When we think about grilling meats for a summer event most of us think of burgers, dogs, brats, chops and steaks. All great choices and it’s hard to go wrong with any of them. If, however, you want to step your BBQ grilling game up a notch and show the neighbors what a real grill master you are, why not consider a beef brisket, one of the BBQ staples of the lone star state, Texas?
The brisket is cut from the breast section of a side of the animal. As with any cut of beef, it’s flavor and juiciness will be directly related to the amount of marbling (fat) contained in the animal, so you will want to be certain to choose only a USDA Prime or Choice cut of brisket. It just so happens that we are featuring beef briskets this week -- so enjoy the savings.
The first thing that you will want to do is prep your brisket. There is going to be some amount of fat that you will want to remove because smoke and rub won't penetrate it. It will take more time and fuel to cook the brisket with all the fat intact. And in the end, you're not going to eat the fat -- you're going to cut it away and discard it.
So, select a very sharp knife and cut away some of the thickest areas of fat on the brisket and trim the fat cap over the flat to 1/8" to 1/4". This leaves enough fat to keep the brisket moist during cooking. Concerned that you don’t know how to do this correctly or don’t have the proper equipment? Don’t worry, our meat cutters can open the Cryovac and trim your brisket FREE of charge, you simply pay the price shown on the untrimmed package.
Next, you will need to season your brisket. I’ve checked and in Texas, the most popular seasoning is a simple 50/50 mix of sea salt and coarsely ground black pepper along with the smoke created while cooking. If you want to be more adventurous, we have a wide selection of rubs and marinades available for sale in aisle 4.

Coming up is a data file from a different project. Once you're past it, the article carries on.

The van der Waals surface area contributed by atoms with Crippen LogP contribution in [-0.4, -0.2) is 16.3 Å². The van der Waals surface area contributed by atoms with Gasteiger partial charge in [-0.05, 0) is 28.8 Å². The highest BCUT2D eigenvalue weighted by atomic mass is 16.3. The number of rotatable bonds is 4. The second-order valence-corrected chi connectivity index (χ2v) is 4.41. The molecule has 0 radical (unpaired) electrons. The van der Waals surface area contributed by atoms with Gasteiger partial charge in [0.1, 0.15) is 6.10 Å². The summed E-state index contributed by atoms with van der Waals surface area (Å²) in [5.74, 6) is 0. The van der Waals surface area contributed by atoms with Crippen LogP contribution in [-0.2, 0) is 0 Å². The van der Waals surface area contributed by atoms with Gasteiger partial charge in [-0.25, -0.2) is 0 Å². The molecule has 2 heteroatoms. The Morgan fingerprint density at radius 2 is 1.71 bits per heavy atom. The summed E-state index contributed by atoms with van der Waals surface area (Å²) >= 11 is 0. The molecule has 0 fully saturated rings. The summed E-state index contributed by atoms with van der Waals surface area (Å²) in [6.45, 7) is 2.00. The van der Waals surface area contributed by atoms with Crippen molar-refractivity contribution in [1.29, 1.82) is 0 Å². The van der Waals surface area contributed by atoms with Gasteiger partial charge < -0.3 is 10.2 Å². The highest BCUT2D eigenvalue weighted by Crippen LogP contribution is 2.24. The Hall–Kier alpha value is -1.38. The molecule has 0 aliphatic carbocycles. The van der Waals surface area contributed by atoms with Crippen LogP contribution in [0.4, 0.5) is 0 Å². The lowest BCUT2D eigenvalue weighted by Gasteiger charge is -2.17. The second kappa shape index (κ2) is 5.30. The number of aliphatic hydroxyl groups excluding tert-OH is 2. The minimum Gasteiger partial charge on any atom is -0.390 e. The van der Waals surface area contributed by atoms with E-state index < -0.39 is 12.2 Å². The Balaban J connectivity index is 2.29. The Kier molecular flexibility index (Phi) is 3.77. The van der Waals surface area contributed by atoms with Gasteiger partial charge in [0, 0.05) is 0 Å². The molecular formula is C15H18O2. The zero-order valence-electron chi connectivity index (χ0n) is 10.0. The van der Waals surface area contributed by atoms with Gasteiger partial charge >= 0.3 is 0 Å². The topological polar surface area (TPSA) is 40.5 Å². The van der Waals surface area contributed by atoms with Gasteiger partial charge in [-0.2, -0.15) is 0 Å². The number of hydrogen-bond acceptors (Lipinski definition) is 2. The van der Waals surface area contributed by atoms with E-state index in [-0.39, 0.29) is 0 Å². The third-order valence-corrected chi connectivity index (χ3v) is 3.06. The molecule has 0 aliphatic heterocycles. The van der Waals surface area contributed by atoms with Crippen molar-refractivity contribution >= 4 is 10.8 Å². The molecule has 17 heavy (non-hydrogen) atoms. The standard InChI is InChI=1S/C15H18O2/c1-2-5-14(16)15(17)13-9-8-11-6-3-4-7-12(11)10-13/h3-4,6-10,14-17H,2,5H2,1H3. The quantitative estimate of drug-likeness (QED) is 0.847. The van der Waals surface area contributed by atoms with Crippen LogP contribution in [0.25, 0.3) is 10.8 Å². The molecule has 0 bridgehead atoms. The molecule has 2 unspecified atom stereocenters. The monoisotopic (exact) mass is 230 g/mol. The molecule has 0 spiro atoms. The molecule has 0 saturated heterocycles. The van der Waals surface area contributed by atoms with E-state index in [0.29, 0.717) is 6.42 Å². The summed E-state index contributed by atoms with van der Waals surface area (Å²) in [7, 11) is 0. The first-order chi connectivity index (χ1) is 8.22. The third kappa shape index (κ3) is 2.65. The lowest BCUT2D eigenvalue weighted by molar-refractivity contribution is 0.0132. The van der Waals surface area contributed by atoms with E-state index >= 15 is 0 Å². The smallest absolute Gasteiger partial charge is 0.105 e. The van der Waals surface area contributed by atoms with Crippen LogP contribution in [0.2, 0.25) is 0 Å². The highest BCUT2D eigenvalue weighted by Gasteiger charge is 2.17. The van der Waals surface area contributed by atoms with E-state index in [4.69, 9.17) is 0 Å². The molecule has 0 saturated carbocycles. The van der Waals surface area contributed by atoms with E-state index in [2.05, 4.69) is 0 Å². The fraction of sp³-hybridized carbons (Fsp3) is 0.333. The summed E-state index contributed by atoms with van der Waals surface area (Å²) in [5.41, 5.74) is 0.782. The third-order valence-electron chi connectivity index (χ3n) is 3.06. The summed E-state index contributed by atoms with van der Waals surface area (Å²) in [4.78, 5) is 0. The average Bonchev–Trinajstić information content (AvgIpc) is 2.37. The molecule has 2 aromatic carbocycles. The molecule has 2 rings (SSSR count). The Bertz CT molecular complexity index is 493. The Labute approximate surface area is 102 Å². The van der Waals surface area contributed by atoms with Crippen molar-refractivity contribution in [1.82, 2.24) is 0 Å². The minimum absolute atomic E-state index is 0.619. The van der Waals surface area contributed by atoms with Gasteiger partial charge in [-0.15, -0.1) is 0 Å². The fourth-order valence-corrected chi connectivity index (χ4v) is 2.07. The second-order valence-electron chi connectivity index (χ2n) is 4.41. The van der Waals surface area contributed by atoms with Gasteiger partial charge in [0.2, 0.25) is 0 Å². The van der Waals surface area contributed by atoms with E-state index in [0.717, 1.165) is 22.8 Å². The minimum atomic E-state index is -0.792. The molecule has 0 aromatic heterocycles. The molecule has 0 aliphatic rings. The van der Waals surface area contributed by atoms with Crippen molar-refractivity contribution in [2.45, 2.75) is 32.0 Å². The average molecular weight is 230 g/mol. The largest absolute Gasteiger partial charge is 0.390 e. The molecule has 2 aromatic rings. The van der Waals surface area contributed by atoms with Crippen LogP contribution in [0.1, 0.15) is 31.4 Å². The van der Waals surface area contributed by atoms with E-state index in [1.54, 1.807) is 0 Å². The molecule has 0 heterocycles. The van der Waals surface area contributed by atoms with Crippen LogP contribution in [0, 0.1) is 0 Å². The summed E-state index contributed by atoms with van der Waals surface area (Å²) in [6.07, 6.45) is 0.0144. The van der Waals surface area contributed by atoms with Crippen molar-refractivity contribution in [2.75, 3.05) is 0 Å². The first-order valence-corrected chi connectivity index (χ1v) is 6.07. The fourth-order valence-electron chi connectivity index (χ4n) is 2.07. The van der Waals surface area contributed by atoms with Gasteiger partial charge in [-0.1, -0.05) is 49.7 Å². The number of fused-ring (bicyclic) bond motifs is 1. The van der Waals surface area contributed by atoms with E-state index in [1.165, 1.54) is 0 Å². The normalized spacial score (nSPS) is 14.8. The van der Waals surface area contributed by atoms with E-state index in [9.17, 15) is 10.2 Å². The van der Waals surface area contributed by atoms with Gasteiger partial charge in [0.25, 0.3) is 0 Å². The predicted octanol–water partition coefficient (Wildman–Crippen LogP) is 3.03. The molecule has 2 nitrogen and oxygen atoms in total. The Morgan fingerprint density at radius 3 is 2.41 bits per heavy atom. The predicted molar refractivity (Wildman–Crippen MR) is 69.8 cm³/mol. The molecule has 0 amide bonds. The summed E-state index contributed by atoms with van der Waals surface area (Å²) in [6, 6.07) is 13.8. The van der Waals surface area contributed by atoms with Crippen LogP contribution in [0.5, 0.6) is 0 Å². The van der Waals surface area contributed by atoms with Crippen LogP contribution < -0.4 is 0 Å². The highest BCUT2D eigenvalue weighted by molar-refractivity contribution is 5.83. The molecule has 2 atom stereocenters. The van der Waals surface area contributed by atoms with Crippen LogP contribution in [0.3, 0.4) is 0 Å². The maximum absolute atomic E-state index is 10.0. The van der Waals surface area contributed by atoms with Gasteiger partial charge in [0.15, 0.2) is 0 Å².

Okay, it’s time to start grilling. For a gas grill, soak 6 cups wood chips in a bowl of water for at least 30 minutes or overnight. Leave in water throughout the cooking process. Have some additional dry chips in reserve. Light only 1 grill burner to medium (if using a 3-burner grill, light burner on either end). Make sure that your drip tray is empty because as it cooks a good deal of fat will be rendered. Place smoker box over the lit burner and add to it add ½ cup soaked wood chips, and close grill. Adjust heat as needed to keep the temperature at 225-250 degrees. The wood chips should begin to smolder and release a steady stream of smoke. How long this takes depends on how wet your chips are and the heat of your grill. To get more smoke without increasing grill heat, add a few dry chips to the soaked ones.
Place brisket, fatty side up, on grill grate as far away from the lit burner as possible. Resist the urge to open grill often, as this will cause the temperature to fluctuate. Adjust heat as needed to keep the temperature steady at 225-250 degrees. Check wood chips every 45 minutes or so, and add soaked chips by 1/2-cups as needed to keep smoke level constant. Keep smoking the brisket, rotating every 3 hours and flipping as needed if top or bottom is coloring faster than the other until meat is very tender but not falling apart and an instant-read thermometer inserted into the thickest part of meat registers 195-205 degrees, 10-12 hours total.
As always, don’t forget to let your brisket rest at least 30 minutes. Slice brisket against the grain 1/2" thick. There you go, partner -- you are now a virtual member of the Lone Star BBQ Association.
Happy Independence Day weekend,